“They come in and they would be starving. After getting their food they would be in tears thanking us. I know the food pantry couldn’t do its work without Second Harvest.” Martha doesn’t let the challenges of life get her down. She has goals to get her college degree - this year she’s taking algebra and composition. She also has dreams for retirement. For now, there’s work, college and taking care of her granddaughter with the help of Second Harvest.

“To be a single parent and

“If it hadn’t been for

not have food, it kind of

Second Harvest we would

hurts when you can’t feed

have gone hungry even with

your child.”

food stamps.”


A special thanks to the following for supporting Second Harvest’s programs to improve the It takes an army of supporters - from individuals

Empty Bowls Luncheon

who volunteer to foundations that award grants to

The 28th Annual Empty Bowls luncheon presented by Bank of America

large corporations that supply time, treasure and

their favorite bowl, those in attendance were inspired by a video that

Programs BackPack Program

talent - to make Second Harvest North Florida as

highlighted how Second Harvest helps working families combat hunger.

37 individuals, 16 companies, 2 churches and 3 community organizations.

successful as it is.

Jacksonville Jaguars Taste of the NFL

Second Harvest also conducts three signature

Touchdown Club at EverBank Field this year , with the area’s best chefs

events to engage the community in turning a

than $160,00 to help Second Harvest feed hungry people in north Florida.

dollar into something more filling. Events Jacksonville FOODFIGHT The 22nd Annual FOODFIGHT raised more than $92,000 while attracting more than 1,200 attendees for great camaraderie and tasty treats served by 70 restaurants and vendors.

raised a record $82,569 with 1,200 attending. In addition to selecting

Ann and Shad Khan brought the Taste of the NFL back to Upper West serving 250 guests a scrumptious six-course meal. The event raised more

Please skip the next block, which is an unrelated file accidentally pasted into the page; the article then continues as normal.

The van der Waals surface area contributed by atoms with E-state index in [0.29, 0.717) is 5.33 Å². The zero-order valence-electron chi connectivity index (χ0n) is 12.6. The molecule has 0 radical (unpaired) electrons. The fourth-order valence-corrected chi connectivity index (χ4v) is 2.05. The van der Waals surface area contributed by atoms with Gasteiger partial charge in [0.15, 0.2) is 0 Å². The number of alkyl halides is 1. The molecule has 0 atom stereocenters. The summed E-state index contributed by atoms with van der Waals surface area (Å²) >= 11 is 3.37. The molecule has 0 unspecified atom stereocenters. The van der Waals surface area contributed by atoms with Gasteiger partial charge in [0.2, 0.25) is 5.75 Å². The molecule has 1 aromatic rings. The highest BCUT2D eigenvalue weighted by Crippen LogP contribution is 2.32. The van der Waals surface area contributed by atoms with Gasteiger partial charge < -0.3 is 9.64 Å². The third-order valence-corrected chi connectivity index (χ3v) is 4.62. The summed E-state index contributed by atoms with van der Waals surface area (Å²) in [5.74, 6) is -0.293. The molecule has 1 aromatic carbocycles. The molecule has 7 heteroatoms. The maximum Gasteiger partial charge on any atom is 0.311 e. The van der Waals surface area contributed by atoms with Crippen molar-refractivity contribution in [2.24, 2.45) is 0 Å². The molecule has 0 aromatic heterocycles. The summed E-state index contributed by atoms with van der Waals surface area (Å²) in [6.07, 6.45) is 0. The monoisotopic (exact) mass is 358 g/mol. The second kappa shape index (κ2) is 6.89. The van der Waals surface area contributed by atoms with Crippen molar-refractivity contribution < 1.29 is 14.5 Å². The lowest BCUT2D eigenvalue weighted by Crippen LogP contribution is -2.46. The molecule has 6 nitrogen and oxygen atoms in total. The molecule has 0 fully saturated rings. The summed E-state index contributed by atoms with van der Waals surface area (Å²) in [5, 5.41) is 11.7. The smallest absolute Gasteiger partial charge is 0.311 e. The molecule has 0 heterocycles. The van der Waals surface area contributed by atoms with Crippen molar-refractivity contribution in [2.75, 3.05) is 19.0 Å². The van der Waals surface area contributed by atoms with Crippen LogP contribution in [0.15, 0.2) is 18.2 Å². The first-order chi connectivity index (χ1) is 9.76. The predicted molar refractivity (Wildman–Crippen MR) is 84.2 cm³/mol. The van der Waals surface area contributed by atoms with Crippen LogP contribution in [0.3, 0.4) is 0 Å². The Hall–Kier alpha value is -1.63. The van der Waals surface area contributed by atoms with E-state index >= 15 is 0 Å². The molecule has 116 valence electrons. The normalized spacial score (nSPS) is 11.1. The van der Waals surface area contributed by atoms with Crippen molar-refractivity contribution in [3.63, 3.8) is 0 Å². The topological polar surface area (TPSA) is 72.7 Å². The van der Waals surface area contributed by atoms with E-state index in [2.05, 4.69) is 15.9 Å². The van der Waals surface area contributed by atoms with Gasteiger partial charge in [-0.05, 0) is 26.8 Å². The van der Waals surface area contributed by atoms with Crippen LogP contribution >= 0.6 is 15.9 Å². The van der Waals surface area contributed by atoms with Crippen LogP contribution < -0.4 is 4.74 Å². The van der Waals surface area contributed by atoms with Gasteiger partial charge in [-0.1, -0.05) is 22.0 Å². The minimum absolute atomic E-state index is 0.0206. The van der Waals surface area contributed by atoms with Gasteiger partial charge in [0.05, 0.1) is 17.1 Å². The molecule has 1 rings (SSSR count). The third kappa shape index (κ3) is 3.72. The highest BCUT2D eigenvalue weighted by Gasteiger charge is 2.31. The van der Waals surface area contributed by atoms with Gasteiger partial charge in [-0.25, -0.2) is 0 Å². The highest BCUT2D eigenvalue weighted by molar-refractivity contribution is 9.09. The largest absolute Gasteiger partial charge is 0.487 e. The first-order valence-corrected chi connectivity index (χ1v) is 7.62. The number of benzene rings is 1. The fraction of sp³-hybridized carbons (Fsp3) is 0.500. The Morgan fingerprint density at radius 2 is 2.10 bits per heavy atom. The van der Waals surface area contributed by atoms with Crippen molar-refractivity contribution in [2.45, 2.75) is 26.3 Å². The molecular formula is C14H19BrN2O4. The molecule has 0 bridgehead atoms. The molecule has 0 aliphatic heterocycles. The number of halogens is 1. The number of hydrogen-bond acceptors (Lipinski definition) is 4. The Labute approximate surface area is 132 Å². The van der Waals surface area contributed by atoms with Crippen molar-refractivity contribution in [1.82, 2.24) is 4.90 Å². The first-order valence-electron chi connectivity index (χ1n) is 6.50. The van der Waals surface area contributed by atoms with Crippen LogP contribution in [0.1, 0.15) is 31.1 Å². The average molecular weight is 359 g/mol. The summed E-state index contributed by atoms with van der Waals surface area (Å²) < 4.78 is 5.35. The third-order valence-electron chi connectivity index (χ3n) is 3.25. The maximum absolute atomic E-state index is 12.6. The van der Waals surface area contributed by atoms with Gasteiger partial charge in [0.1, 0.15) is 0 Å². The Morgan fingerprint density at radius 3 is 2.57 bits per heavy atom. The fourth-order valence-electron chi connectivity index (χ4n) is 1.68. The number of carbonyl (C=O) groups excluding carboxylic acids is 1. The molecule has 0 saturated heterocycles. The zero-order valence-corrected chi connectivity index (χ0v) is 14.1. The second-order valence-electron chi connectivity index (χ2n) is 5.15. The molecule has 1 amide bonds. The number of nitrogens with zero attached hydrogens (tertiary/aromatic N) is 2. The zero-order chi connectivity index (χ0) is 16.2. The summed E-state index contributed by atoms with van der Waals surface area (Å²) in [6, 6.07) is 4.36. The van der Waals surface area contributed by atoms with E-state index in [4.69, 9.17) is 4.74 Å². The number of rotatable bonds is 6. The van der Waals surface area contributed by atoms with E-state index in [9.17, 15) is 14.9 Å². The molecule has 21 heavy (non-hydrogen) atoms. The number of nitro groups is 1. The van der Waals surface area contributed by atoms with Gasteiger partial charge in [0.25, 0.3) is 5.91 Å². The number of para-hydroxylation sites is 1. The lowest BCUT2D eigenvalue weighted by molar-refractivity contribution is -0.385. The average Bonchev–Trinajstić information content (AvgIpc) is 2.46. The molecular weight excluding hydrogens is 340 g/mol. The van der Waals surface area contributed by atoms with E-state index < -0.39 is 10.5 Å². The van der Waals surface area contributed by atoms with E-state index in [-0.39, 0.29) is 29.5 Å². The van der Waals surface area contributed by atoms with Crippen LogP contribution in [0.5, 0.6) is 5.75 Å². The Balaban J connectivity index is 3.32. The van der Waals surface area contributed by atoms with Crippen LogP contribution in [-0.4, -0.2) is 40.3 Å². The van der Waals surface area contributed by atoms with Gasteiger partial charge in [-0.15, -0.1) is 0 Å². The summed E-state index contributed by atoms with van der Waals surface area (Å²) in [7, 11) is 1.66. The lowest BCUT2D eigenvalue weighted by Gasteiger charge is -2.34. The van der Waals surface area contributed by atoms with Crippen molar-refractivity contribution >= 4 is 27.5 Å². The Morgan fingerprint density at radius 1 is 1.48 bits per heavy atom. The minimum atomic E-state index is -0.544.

“Shad and Ann Khan were pleased to be the honorary hosts of the 2012 Taste of the NFL at EverBank Field. Our support of Second Harvest North Florida throughout the year, including the Taste of the NFL, the Thanksgiving food drive with the fans at the stadium and the annual food distribution at Christmas in partnership with PepsiCo and WinnDixie, provides thousands of meals for families throughout the year. The Jaguars players, coaches and staff are blessed to make Jacksonville our home and it’s a privilege to do our part through Second Harvest to help provide food to families in need in our community.” Mark Lamping, Jaguars Team President.

health of children and their families:

The largest supporters of the BackPack Program were EverBank, Jim Moran Foundation, Golden Pearl Foundation and The Grainger Foundation.

Health Begins Before Birth DuBow Family Foundation, Shands Jacksonville, The Chartrand Foundation, The Community Foundation in Jacksonville and Weaver Family Foundation

Community Gardens Initiative Carmax Foundation, Healthy Jacksonville and Shirley and William Riddell

our leadership Senior Staff R. Wayne Rieley, President/CEO Bruce Ganger, Executive Director Karen Rieley, Vice President for Advancement Richard Mochowski, Controller

Board of Directors Jack Parker, Chair, Acosta Sales & Marketing Dwane Tyson, Vice Chair, Tyson & Associates (State Farm) Jeanne Maszy, Secretary, Wells Fargo Sina Rezaei, Treasurer, CIT Finance

Board Members Brooks Andrews, Ashland Hercules Water Technologies The Rev. James Balke, Bethlehem Lutheran Church Michael Bittner, Marks Gray, P.A. Ted Carter, Capstone Corporation Fionnuala Geoghegan, Fionnuala R. Geoghegan, CPA, PLLC Chris Haley, Second Harvest Strategic Advisory Committee Chair Scott Harrison, Southeast Toyota The Rev. Robert Kinley, Trinity Lutheran Church Bill Laird, Dixon Hughes Goodman Welath Advisors Jeffrey Ludwig, Ludwig Associates, P.A. Matt Parks, Winn-Dixie Roslyn Mixon-Phillips, The Hester Group Alan Voss, Florida Blue Rusty White, Dana B. Kenyon Company

Strategic Advisory Committee (SAC) Chris Haley, Committee Chair, LSS Board of Directors Ric Clarson, THE PLAYERS/PGA TOUR, INC. Geneva Henderson, Lat Purser & Associates, Inc. Joe Howell, Retired Don Hune, Lift Power Dick Hurst, Retired Will Montoya, Montoya Benefits Group Charley Moore, Falconhead Capital, LLC Jack Parker, Acosta Sales & Marketing Greg Phipps, PSS World Medical Rusty White, Dana B. Kenyon Company Tim Wilson, IBERIABANK Chuck Wyckoff, Consultant